SUPREME COURT OF THE STATE OF NEW YORK Appellate Division, Fourth Judicial Department
November 13, 2009
THE PEOPLE OF THE STATE OF NEW YORK,
MICHAEL A. HARRINGTON, DEFENDANT-APPELLANT.
PRESENT: HURLBUTT, J.P., MARTOCHE, SMITH, CARNI, AND PINE, JJ.
MEMORANDUM AND ORDER
Appeal from a judgment of the Monroe County Court (Richard A. Keenan, J.), rendered January 18, 2007. The judgment convicted defendant, upon a jury verdict, of course of sexual conduct against a child in the first degree.
It is hereby ORDERED that the judgment so appealed from is unanimously affirmed.
Defendant appeals from a judgment convicting him upon a jury verdict of course of sexual conduct against a child in the first degree (Penal Law § 130.75  [a]). Defendant failed to preserve for our review his challenge to the legal sufficiency of the evidence by failing to renew his motion for a trial order of dismissal after presenting evidence (see People v Hines, 97 NY2d 56, 61, rearg denied 97 NY2d 678). Contrary to the implicit contention of defendant, he did not preserve his challenge for our review by his post-trial motion pursuant to CPL 330.30 (see People v Mills, 28 AD3d 1156, 1157, lv denied 7 NY3d 903). In any event, defendant's challenge lacks merit (see generally People v Bleakley, 69 NY2d 490, 495). Furthermore, viewing the evidence in light of the elements of the crime as charged to the jury (see People v Danielson, 9 NY3d 342, 349), we conclude that the verdict is not against the weight of the evidence (see generally Bleakley, 69 NY2d at 495).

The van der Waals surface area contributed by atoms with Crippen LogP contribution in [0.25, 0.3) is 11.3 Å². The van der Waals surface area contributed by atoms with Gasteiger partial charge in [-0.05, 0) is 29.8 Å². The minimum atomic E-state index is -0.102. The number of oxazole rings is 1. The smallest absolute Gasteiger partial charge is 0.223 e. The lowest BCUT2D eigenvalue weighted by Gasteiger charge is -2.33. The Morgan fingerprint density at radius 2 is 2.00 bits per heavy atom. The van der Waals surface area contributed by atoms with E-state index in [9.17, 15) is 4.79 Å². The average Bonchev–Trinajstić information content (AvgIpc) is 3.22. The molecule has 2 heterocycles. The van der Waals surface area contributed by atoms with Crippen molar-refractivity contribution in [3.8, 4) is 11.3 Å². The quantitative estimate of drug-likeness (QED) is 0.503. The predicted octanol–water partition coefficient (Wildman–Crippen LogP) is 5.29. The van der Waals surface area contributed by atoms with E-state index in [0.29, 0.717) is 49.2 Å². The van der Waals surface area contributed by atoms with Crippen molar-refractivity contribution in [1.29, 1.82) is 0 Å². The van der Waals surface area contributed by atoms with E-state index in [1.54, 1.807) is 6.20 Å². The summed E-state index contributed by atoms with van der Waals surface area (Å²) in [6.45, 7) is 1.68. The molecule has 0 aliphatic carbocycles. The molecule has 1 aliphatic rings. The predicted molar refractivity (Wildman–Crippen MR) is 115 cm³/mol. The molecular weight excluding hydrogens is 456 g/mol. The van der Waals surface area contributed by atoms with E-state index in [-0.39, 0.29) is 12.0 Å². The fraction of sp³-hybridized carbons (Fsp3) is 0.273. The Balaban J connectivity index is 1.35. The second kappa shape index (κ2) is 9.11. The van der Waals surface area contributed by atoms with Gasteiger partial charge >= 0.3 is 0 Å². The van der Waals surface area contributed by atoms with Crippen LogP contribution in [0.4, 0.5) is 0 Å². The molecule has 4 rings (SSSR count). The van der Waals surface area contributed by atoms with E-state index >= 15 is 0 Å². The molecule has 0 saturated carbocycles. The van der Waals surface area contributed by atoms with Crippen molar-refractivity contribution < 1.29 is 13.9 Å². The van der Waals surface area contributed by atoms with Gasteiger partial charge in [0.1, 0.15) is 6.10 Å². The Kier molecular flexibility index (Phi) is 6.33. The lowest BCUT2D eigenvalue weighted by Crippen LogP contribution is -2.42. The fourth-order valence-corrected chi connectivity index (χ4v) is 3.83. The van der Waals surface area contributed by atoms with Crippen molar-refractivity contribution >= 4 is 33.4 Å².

"Great deference is accorded to the jury's resolution of credibility issues . . ., and it cannot be said herein that the jury failed to give the evidence the weight it should be accorded" (People v McKinnon, 15 AD3d 842, 842, lv denied 4 NY3d 888).
Defendant also failed to preserve for our review his contention that he was denied a fair trial by prosecutorial misconduct (see People v Cox, 21 AD3d 1361, 1363-1364, lv denied 6 NY3d 753), and we decline to exercise our power to review that contention as a matter of discretion in the interest of justice (see CPL 470.15  [a]). We reject the further contention of defendant that he was denied effective assistance of counsel. Viewing the evidence, the law and the circumstances of the case as a whole and as of the time of the representation, we conclude that defendant was afforded meaningful representation (see generally People v Baldi, 54 NY2d 137, 147). Finally, the sentence is not unduly harsh or severe.
Patricia L. Morgan Clerk of the Court
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